- Searches for visa-related jobs on Indeed.com jumped 673% from September 2017 to September 2018, according to the job platform showed. Job searches using terms such as "work visa" or "H1B visa" peaked in November 2018, coinciding with the tightening of the Trump administration’s immigration policies, said Indeed.
- The data also showed that in 2018, India was the source of 22% of visa searches, on average, and the recipient of 63% of approved H-1B visas in 2017. Indeed said that visa-related searches from inside the U.S. were likely from people already in the U.S. on work visas or foreign students.
- "We cannot say for sure whether the uptick in searches was from job seekers applying for a US work visa, in the midst of visa processing, or whose applications had been denied," the Indeed report noted. "Whatever the status of the job seekers, these policy changes appear to have prompted them to pick up their searches for employers that might sponsor visas."
Indeed noted that the slowdown in visa searches after the November 2018 peak could have been driven by President Donald Trump's 2017 Buy American and Hire American executive order, which came into full force in 2018. Other changes to the H-1B visa process followed, including the suspension of H-1B visa premium processing. The U.S. Citizenship and Immigration Services (USCIS) under the Department of Homeland Security (DHS) also has proposed a $10 fee per registration for H-1B applications to make up for the what DHS described as increasing processing costs. The comment period for the proposal ended Oct. 4.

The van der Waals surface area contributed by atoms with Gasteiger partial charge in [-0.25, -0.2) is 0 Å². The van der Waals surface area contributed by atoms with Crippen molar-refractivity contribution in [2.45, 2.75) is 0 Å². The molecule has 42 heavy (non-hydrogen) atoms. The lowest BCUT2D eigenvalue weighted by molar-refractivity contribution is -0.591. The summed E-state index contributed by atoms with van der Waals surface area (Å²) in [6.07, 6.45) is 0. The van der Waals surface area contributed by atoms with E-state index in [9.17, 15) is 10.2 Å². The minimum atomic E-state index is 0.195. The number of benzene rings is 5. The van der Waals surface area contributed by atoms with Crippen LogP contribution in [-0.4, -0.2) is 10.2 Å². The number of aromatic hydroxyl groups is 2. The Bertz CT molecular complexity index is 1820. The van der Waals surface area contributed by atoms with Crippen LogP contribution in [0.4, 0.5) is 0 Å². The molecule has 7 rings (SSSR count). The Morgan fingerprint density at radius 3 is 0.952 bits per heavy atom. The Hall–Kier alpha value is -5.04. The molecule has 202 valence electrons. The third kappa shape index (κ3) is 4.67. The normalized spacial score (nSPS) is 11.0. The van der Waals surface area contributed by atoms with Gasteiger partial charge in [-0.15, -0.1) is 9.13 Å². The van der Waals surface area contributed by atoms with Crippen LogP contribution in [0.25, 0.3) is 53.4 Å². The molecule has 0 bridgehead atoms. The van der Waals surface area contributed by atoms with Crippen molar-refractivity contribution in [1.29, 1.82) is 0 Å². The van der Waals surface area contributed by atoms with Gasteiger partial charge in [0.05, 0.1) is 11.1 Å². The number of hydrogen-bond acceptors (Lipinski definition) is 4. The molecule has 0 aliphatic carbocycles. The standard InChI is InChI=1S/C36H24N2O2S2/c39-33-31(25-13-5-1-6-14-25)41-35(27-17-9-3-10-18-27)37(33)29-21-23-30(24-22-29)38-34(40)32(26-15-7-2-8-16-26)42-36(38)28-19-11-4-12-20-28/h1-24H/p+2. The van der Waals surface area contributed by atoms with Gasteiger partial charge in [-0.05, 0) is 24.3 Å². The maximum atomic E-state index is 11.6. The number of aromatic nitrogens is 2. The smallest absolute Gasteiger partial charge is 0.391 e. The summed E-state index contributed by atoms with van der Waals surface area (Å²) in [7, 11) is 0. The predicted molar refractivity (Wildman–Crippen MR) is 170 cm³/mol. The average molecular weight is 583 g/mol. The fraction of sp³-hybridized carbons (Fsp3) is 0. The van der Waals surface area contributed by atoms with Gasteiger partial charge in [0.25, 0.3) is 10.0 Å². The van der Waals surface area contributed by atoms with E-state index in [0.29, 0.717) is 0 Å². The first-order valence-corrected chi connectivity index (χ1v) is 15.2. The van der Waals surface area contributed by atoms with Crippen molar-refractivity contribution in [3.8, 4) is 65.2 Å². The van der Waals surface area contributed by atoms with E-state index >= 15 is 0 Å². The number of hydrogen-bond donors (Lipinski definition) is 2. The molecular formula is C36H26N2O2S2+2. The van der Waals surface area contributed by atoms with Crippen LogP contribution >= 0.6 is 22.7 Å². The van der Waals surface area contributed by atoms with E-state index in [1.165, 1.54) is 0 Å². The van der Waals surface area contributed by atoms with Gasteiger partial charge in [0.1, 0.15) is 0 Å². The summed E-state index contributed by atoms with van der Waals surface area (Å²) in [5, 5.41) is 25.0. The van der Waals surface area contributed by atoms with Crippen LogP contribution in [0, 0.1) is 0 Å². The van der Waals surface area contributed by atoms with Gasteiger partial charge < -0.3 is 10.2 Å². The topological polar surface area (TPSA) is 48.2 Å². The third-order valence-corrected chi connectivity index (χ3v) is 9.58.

In January, DHS issued a final rule that reverses the order by which USCIS selected H-1B petitions for the 65,000 H-1B allotment and the advanced-degree exemption, which sets aside an additional 20,000 visas. Employers have long been frustrated by the already complex H-1B processing method, and with the possibility of more changes on the way, that frustration will likely continue.
There's more bad news for U.S. businesses looking to hire skilled foreign nationals; H-1B visa denials are up by wide margins, according to research results released in April from the National Foundation for American Policy. If the number of visa denials continues to grow, employers may feel further challenged by the talent shortage.